“I’m sorry to tell you this, but your cards aren’t worth anything.” That’s unfortunately been my response to many people when they ask what their cards are worth.
I understand why they ask. The sports card market has been growing for the past few years and really took off with the pandemic. With most things shut down in 2020, people looked for fun things to do, new hobbies to get into, and for alternative investments. Opening, collecting, trading, and investing in sports cards covered those bases. With the sudden increase in demand for sports cards, the prices of cards went up too. It seemed as though each week, a new sports card was setting record high auction prices.
The news of these record prices makes people think usually one of two things. “I wish I would have held onto my cards from when I was younger” or “My old sports cards are valuable!”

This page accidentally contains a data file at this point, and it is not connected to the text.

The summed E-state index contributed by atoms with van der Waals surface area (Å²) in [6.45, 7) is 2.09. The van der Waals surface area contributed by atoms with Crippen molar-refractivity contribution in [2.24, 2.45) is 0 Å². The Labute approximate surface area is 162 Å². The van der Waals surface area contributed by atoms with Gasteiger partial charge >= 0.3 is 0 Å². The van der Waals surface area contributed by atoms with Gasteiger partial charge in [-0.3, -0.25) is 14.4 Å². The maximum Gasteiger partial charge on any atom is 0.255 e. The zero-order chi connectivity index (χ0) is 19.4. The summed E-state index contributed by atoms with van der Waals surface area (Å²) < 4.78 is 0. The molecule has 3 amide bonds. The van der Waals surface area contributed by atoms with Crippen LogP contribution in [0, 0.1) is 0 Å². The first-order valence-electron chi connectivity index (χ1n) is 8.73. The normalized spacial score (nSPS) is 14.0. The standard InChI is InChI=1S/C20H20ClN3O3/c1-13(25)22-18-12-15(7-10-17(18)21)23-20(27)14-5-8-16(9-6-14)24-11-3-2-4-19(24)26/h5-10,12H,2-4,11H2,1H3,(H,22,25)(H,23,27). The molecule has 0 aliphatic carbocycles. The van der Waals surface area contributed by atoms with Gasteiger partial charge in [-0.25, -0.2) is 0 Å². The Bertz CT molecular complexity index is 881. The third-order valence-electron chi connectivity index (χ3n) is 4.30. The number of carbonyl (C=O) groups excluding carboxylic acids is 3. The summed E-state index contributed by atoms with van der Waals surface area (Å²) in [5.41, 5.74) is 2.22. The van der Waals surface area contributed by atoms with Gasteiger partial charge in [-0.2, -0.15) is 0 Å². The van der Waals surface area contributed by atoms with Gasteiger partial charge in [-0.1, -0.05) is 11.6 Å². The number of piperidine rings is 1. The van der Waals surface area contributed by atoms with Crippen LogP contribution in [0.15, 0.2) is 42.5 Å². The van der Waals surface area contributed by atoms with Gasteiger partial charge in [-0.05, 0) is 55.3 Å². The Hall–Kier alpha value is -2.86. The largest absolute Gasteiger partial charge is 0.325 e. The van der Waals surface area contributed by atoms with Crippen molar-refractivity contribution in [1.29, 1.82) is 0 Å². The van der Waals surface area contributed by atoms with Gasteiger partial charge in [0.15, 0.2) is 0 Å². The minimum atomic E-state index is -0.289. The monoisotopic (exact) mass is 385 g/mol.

Unfortunately, most of the people who have the 2nd thought will not find value in their cards, but rather disappointment, maybe even more so than those who didn’t keep their cards. This is especially true if their cards are from 1987-1994. Those years are considered The Junk Wax Era of sports cards. During that time, card manufacturers flooded the market with supply. With the sports card hobby booming in the late 80’s, printing cards was like printing money for these card companies. On top of that, many people were buying cards specifically for the purpose of holding as an investment, which means they didn’t even get to enjoy opening them. With all supply and very little demand, cards from this era are mostly only good for fires.
There are a few exceptions to this era, such as the 1989 Upper Deck Ken Griffey Jr. Rookie and the 1993 SP Derek Jeter to name a couple. Even with these exceptions, the value will depend mostly on the condition of the card. For example, the Griffey Jr. Rookie card can go from $50 in near mint condition(PSA 7) to $2,500 in Mint condition(PSA 10).
I'd like to be the bearer of good news as well, so If you have a sports card and you’re having trouble figuring out the current market value, send a DM to Duggs Den on twitter (@DuggsDen) and I’ll see if I can help.